There are different paths to Józef Czapski, who died in Paris in 1993 at an advanced age.

He was a painter, writer, critic and officer in the Polish army, but as a pacifist avoided military service.

In 1924 he went to Paris as an artist.

In 1932 he moved back to Poland and became a Soviet prisoner of war after the Hitler-Stalin pact.

There he belonged to a group of more than 20,000 Polish soldiers who had Stalin murdered in Katyn - Czapski was among the almost four hundred survivors.

He later found the trail that allowed the authorship of this crime to be traced back to the highest command posts of the NKVD, which in no way saved him from being scolded in court for speaking this truth five years after the war.

What we have today from Czapski in German,

are not his reports on the horrors of the 20th century, but a little book from the Friedenau press, entitled: “Proust.

Lectures in the Gryazovets camp”.

Armed with nothing but his memory, Czapski gave these lectures to imprisoned comrades in sub-zero temperatures.

If anyone brings up the silly distinction between political and non-political literature, between socially “important” and supposedly “useless” books, Czapski's argument is to silence them.

Everything lived on in this man, especially the ability to leave everything in its place.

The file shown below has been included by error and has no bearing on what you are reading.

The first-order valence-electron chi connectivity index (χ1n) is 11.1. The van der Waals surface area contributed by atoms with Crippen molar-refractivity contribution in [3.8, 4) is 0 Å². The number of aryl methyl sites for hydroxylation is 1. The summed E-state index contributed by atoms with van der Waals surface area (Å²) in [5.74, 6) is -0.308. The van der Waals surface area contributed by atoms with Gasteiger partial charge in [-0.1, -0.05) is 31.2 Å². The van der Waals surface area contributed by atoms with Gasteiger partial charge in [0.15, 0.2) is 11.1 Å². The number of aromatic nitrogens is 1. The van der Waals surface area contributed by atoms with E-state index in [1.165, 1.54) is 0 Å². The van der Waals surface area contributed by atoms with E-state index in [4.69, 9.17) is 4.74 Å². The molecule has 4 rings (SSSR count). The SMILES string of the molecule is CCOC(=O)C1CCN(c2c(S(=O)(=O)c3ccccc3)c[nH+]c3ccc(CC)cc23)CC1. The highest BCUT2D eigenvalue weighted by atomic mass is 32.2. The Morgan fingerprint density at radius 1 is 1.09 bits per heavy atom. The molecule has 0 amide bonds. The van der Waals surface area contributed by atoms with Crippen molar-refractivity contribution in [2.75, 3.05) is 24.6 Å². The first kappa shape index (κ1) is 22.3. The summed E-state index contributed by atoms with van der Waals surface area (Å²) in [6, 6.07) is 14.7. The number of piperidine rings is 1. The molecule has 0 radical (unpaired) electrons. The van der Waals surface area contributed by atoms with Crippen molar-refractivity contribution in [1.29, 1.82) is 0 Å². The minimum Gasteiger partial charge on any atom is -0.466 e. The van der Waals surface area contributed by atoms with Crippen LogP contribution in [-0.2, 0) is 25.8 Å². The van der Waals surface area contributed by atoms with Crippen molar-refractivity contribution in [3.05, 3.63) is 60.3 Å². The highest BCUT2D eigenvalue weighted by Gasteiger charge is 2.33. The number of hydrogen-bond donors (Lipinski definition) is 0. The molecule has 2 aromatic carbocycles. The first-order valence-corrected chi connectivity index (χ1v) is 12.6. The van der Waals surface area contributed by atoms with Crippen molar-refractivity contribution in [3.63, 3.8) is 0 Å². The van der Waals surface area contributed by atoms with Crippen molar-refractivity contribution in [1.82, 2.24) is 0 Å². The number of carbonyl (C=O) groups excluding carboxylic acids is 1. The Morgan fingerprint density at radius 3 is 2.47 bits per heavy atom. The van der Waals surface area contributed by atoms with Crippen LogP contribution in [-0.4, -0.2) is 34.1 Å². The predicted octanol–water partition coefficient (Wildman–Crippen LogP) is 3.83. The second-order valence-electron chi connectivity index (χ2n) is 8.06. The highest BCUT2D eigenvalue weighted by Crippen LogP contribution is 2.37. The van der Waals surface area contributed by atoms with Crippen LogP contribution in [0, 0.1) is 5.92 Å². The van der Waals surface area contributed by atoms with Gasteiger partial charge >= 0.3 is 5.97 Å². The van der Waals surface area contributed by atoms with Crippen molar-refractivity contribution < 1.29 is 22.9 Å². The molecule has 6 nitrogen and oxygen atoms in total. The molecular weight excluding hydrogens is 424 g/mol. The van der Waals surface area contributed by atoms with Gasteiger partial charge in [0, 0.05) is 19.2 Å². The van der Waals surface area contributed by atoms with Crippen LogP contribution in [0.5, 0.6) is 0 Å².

Our memories are indivisible and belong only to us, but it is also clear that they are quite disordered in terms of size, weight, layering and colour, unattended anyway.

Sometimes memory could be described as a mush of an elusive consistency, at other times as stew, Irish stew or cheese fondue, depending on how the particles in it are connected and how they can be fished out of the broth.

The greatness of Józef Czapski also lies in the fact that art activated his strongest memories and wrapped him around him like a protective armor.

At a time when inhuman prison conditions were close to degrading him and his comrades, he thought of a memorial work called In Search of Lost Time.

By showing us the importance of seemingly insignificant details, he proved that dignity is also saved in immaterial ways.

A wonderful essay by the Polish poet Adam Zagajewski is entitled: "Józef Capski - Master of my ignorance".

There would be a lot to quote from it, but two sentences should suffice, they also fit the war and our war-related sighs, groans and babbles: “Anyone who met him knew immediately that he was dealing with a righteous man.

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